Thus, subtle changes in mitochondrial bioenergetics can have broad effects on mammalian brain function: Heteroplasmy of mouse mtDNA is genetically unstable and results in altered behavior and cognition.
But (hopefully), even though most mtDNA genes tend to accumulate mutations — so by the time people reach reproductive age their mitochondria are quite on the pathway leading to corrosion — yet these mitochondria and their genes do not appear to be passed to the next generation in this damaged state.
In fact, eukaryotic cells are very intelligent.
As a matter of fact, the egg cells (ovum or female gametes) carry solely fresh, unspoiled “template mitochondria” that they keep in storage and start using them only after their fertilisation.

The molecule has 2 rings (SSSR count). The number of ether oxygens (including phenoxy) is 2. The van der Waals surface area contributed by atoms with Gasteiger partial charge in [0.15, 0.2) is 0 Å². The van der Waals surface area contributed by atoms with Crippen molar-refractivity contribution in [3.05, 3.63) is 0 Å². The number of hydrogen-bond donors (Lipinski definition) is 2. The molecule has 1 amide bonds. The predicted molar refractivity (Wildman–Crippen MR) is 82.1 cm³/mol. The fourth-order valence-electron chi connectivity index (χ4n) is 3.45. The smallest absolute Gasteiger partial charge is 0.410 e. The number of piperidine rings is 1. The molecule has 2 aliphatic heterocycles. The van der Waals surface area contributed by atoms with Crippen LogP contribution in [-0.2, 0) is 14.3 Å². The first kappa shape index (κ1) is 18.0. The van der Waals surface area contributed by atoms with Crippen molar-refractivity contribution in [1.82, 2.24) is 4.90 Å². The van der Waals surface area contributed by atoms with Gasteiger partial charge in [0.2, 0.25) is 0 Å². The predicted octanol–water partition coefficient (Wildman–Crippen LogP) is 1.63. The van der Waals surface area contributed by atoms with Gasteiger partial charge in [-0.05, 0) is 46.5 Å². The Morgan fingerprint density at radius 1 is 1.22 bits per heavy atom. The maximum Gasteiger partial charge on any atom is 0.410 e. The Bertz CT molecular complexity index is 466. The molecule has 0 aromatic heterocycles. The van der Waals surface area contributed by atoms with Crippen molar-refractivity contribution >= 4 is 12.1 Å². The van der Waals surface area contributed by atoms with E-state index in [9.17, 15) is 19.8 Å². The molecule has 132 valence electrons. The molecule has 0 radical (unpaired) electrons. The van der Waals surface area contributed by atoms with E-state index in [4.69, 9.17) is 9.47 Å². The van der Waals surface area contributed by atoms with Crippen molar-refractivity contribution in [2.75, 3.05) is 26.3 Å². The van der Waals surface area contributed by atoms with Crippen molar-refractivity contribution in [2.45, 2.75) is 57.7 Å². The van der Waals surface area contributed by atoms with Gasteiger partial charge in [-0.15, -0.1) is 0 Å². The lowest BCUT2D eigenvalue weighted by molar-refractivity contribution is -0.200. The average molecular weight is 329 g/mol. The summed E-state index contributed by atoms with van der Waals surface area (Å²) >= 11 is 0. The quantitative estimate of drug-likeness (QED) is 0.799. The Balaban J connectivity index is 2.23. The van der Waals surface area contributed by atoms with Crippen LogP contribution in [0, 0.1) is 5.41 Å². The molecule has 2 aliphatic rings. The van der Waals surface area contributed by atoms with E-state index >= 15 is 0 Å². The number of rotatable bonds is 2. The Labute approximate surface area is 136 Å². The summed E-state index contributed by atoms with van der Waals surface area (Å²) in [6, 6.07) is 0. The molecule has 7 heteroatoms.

In particular, the female gametes in the ovaries usually spend their days doing almost nothing — just sitting all day and enjoying their life like in a deep meditative state — and the little energy they need they can get it from much less efficient sources than mitochondria or from the mitochondria of nearby cells in the ovary.
After all, for all the women who’ve been called lazy, NO you are not lazy, you are smart safeguarding your mitochondria.
On the other hand, the sperm cells (male gametes) they can’t afford to be lazy doing nothing. Evolution had other plants for them: they have only “one mission impossible” in their life, and that is to win a swimming race. For that reason, they are forced to "exploit" their own mitochondria to produce as much as possible the energy they need to win their race. Yes exploit them…, even with the cost of destroying them from the ROS produced in the process.
And this is actually the reason why exclusively maternal inheritance of mitochondria may have arisen.